Grenadier-Regimenter 726 and 352 at Omaha

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Kingfish
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Re: 915th's counterattack

Post by Kingfish » 17 Feb 2006 21:55

carolwmahs wrote:Breaking up their already limited armored assets seems odd. Why send the StuGs back into reserve when 12 SS and Lehr are on the way?


Probably to fulfill Rommel's intention of hitting the invaders early, and before they can establish themselves ashore. The StuGs didn't go back into reserve, per se, only diverted to another sector. Sometime after noon on D-day the 352nd recieved reports of the 441st Ost battalion being overrun at Gold Beach, and the Korp reserve (StuGs included) were sent there.

Something else to consider is that Dolmann had to have known that Pz Lehr was not going to reach the front line until very late in the day, so decided to hit the enemy with what he had at the moment.

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Re: 915th's counterattack

Post by carolwmahs » 17 Feb 2006 22:30

Kingfish wrote:
carolwmahs wrote:Breaking up their already limited armored assets seems odd. Why send the StuGs back into reserve when 12 SS and Lehr are on the way?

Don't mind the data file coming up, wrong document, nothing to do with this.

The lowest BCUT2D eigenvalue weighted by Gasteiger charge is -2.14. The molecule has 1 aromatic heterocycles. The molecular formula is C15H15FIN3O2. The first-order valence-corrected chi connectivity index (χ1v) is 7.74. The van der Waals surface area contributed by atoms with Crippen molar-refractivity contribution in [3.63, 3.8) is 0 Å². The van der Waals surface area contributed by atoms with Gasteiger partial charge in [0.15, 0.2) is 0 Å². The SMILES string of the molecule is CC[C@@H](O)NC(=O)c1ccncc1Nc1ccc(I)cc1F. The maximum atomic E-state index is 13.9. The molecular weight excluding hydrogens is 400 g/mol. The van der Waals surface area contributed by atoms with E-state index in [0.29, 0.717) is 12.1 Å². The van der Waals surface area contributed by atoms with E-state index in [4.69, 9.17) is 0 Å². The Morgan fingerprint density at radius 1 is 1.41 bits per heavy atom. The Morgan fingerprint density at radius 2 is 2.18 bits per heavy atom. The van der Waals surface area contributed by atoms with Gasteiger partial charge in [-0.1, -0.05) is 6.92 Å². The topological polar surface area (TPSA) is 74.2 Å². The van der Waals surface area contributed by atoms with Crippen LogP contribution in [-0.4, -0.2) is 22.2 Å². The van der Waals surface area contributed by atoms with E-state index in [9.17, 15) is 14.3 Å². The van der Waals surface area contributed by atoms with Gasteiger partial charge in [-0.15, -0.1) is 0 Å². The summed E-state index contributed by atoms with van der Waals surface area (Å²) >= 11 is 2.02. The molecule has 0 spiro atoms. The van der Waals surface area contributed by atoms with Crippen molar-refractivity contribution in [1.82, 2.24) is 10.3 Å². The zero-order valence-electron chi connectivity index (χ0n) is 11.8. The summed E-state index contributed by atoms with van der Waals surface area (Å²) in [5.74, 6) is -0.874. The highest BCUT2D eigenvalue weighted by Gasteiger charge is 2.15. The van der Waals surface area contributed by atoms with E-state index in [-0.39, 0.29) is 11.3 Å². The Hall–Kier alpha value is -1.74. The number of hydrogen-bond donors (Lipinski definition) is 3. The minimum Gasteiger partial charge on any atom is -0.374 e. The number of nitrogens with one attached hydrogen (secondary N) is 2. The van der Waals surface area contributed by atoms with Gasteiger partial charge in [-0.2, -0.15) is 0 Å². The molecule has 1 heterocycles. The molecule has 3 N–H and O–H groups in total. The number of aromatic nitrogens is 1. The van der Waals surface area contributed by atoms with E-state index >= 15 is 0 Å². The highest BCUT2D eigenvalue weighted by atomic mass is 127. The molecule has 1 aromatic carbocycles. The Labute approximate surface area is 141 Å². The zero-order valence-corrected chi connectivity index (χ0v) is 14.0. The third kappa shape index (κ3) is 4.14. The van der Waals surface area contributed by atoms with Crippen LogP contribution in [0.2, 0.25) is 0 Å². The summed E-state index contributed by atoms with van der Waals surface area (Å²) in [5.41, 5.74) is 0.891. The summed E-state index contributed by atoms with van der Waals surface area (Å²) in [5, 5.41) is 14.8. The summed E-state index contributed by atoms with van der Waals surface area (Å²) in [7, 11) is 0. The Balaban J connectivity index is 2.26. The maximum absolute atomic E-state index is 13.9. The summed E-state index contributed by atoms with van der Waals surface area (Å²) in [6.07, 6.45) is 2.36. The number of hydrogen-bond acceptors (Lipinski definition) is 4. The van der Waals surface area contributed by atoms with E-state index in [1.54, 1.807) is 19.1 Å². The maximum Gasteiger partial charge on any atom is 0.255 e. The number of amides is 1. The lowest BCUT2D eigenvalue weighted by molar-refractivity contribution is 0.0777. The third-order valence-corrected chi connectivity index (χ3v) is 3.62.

Probably to fulfill Rommel's intention of hitting the invaders early, and before they can establish themselves ashore. The StuGs didn't go back into reserve, per se, only diverted to another sector. Sometime after noon on D-day the 352nd recieved reports of the 441st Ost battalion being overrun at Gold Beach, and the Korp reserve (StuGs included) were sent there.

Something else to consider is that Dolmann had to have known that Pz Lehr was not going to reach the front line until very late in the day, so decided to hit the enemy with what he had at the moment.


Yes, that makes sense, though I can't trace that allocation to a specific request in their war diary. It must have been galling for Kraiss to give up his division's most powerful assets.

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Post by carolwmahs » 20 Feb 2006 01:28